Long-Bailey: “If you have a deterrent, you have to be prepared to use it”

Rebecca Long-Bailey has declared that any leader or Prime Minister must be prepared to “do anything it takes to ensure the people of this country are protected” – including use of the nuclear deterrent.

The comments to the BBC followed the Salford MP’s official announcement that she would be standing in the Labour leadership race to replace Jeremy Corbyn, a longstanding critic of nuclear weapons.

Asked whether she would “push the nuclear button”, Long-Bailey said: “Any leader and any Prime Minister has to be clear that the security and the protection of the people that they represent comes first, above all else, and they would do anything it takes to ensure the people of this country are protected.”

The Corbynite frontrunner added: “If you have a deterrent, you have to be prepared to use it. But I’m not going to, you know, be a warmonger, foaming at the mouth, saying I’ll press the button, because any leader needs to ensure that they assess the situation.”

Any leader confronted with such a decision would have to consider that we would be “facing nuclear annihilation right across the whole world”, Long-Bailey said. She concluded: “But yes, a leader would need to be prepared to engage in that, if they were going to use the nuclear deterrent going forward.”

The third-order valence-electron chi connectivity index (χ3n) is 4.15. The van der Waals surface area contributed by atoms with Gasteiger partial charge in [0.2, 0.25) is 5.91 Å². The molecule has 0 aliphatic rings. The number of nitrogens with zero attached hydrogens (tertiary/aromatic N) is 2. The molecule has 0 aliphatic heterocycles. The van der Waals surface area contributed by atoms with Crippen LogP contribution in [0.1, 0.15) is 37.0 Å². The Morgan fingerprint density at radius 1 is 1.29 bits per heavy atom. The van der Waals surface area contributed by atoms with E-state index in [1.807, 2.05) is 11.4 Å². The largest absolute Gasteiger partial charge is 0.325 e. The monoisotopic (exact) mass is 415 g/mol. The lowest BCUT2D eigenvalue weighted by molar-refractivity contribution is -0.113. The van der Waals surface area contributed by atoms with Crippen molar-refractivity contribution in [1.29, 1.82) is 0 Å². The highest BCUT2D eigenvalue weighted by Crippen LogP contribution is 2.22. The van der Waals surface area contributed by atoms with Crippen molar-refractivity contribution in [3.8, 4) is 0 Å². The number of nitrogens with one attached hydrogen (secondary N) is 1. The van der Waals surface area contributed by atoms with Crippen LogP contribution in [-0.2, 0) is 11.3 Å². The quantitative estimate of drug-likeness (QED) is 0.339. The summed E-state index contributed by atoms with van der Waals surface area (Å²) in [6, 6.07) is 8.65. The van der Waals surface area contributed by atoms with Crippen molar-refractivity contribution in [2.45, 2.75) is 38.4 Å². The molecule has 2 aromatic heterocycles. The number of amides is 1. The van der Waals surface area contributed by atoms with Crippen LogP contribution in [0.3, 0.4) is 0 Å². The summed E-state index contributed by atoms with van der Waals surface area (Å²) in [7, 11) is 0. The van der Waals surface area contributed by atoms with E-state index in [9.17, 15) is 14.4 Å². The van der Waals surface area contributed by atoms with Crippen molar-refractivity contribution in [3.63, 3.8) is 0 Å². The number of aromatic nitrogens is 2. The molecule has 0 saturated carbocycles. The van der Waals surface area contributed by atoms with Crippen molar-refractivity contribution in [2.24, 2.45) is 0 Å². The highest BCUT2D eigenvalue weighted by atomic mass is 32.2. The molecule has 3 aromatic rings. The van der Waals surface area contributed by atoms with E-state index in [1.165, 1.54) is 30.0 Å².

The answer was notable because Long-Bailey is often described as the ‘continuity Corbyn’ candidate but when asked about the subject in 2015 Corbyn himself said he would never use nuclear weapons.

During the BBC Radio 4 interview on the Today programme this morning, Long-Bailey also raised the issue of tackling antisemitism within the Labour Party.

The leadership candidate said Labour “should have listened to Jewish communal organisations” and there was a need for “robust proposals”. She committed to implementing all recommendations made by the Equality and Human Rights Commission.

On Brexit, she agreed that Labour “ended up with a fudge”, adding: “It did not satisfy… It really wasn’t resonating.”

But she did not criticise the position of Keir Starmer, a fellow frontrunner in the leadership race, when given the opportunity to do so – despite his role in pushing for the second referendum policy.

Long-Bailey denied that her Tribune article, where she launched her bid on Monday evening, contained a “covert attack” on Starmer, and she clarified that she thought the parliamentary manoeuvring around Brexit was necessary.

Asked whether she backed freedom of movement post-Brexit, Long-Bailey replied: “This is the million dollar question.” She did not say whether she would back or reject it going forward, but highlighted its benefits.

Finally, asked what last made her laugh out loud, she replied: “Probably Angela Rayner. She’s always coming out with cracking jokes.” She and Rayner have endorsed each other’s bids for leader and deputy leader respectively.

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